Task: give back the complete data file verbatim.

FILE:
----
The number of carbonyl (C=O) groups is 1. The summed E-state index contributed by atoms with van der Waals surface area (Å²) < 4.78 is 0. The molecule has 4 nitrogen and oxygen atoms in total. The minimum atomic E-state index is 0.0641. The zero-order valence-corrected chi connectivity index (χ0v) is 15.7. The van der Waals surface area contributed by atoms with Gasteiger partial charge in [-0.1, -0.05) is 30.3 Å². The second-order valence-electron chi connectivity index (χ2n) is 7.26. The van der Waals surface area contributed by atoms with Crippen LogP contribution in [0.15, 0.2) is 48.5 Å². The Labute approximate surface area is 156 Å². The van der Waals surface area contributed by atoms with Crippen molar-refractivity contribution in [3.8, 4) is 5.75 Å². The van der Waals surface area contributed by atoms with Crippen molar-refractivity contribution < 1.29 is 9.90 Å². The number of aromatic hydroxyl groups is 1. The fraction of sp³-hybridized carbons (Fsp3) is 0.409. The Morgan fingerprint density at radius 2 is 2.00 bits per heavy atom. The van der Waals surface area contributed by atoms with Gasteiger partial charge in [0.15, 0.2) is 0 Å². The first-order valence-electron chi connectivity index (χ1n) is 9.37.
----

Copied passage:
The number of carbonyl (C=O) groups is 1. The summed E-state index contributed by atoms with van der Waals surface area (Å²) < 4.78 is 0. The molecule has 4 nitrogen and oxygen atoms in total. The minimum atomic E-state index is 0.0641. The zero-order valence-corrected chi connectivity index (χ0v) is 15.7. The van der Waals surface area contributed by atoms with Gasteiger partial charge in [-0.1, -0.05) is 30.3 Å². The second-order valence-electron chi connectivity index (χ2n) is 7.26. The van der Waals surface area contributed by atoms with Crippen LogP contribution in [0.15, 0.2) is 48.5 Å². The Labute approximate surface area is 156 Å². The van der Waals surface area contributed by atoms with Crippen molar-refractivity contribution in [3.8, 4) is 5.75 Å². The van der Waals surface area contributed by atoms with Crippen molar-refractivity contribution < 1.29 is 9.90 Å². The number of aromatic hydroxyl groups is 1. The fraction of sp³-hybridized carbons (Fsp3) is 0.409. The Morgan fingerprint density at radius 2 is 2.00 bits per heavy atom. The van der Waals surface area contributed by atoms with Gasteiger partial charge in [0.15, 0.2) is 0 Å². The first-order valence-electron chi connectivity index (χ1n) is 9.37.